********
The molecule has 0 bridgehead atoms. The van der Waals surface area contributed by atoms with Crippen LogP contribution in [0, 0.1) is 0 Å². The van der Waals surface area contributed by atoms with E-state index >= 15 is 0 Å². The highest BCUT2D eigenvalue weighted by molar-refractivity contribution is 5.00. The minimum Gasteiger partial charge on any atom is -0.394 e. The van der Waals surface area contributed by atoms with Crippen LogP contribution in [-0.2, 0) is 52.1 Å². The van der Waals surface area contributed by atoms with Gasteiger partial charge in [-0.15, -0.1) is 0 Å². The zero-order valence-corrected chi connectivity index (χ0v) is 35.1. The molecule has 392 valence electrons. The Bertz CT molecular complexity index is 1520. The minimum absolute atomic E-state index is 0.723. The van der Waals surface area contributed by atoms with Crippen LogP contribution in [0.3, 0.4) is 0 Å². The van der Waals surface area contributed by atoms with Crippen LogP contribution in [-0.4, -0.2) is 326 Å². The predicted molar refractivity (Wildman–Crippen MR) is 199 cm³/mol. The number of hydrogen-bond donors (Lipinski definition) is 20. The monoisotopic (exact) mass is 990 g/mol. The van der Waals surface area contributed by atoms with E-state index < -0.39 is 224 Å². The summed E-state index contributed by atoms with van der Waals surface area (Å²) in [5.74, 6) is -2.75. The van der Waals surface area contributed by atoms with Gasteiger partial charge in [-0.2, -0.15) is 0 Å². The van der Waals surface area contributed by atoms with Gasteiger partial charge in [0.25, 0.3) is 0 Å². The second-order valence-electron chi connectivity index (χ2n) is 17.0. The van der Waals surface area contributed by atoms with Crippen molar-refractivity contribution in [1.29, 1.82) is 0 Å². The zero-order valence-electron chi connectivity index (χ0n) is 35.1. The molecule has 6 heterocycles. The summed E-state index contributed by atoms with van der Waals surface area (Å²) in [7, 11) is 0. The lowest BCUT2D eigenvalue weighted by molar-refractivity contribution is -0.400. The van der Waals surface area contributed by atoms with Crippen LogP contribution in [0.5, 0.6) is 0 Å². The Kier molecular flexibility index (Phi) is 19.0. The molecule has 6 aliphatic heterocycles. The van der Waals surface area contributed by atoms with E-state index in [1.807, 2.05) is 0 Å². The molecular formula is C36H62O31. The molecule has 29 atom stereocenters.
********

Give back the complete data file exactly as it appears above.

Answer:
The molecule has 0 bridgehead atoms. The van der Waals surface area contributed by atoms with Crippen LogP contribution in [0, 0.1) is 0 Å². The van der Waals surface area contributed by atoms with E-state index >= 15 is 0 Å². The highest BCUT2D eigenvalue weighted by molar-refractivity contribution is 5.00. The minimum Gasteiger partial charge on any atom is -0.394 e. The van der Waals surface area contributed by atoms with Crippen LogP contribution in [-0.2, 0) is 52.1 Å². The van der Waals surface area contributed by atoms with Gasteiger partial charge in [-0.15, -0.1) is 0 Å². The zero-order valence-corrected chi connectivity index (χ0v) is 35.1. The molecule has 392 valence electrons. The Bertz CT molecular complexity index is 1520. The minimum absolute atomic E-state index is 0.723. The van der Waals surface area contributed by atoms with Crippen LogP contribution in [0.3, 0.4) is 0 Å². The van der Waals surface area contributed by atoms with Crippen LogP contribution in [-0.4, -0.2) is 326 Å². The predicted molar refractivity (Wildman–Crippen MR) is 199 cm³/mol. The number of hydrogen-bond donors (Lipinski definition) is 20. The monoisotopic (exact) mass is 990 g/mol. The van der Waals surface area contributed by atoms with E-state index < -0.39 is 224 Å². The summed E-state index contributed by atoms with van der Waals surface area (Å²) in [5.74, 6) is -2.75. The van der Waals surface area contributed by atoms with Gasteiger partial charge in [-0.2, -0.15) is 0 Å². The van der Waals surface area contributed by atoms with Gasteiger partial charge in [0.25, 0.3) is 0 Å². The second-order valence-electron chi connectivity index (χ2n) is 17.0. The van der Waals surface area contributed by atoms with Crippen molar-refractivity contribution in [1.29, 1.82) is 0 Å². The zero-order valence-electron chi connectivity index (χ0n) is 35.1. The molecule has 6 heterocycles. The summed E-state index contributed by atoms with van der Waals surface area (Å²) in [7, 11) is 0. The lowest BCUT2D eigenvalue weighted by molar-refractivity contribution is -0.400. The van der Waals surface area contributed by atoms with Crippen LogP contribution in [0.5, 0.6) is 0 Å². The Kier molecular flexibility index (Phi) is 19.0. The molecule has 6 aliphatic heterocycles. The van der Waals surface area contributed by atoms with E-state index in [1.807, 2.05) is 0 Å². The molecular formula is C36H62O31. The molecule has 29 atom stereocenters.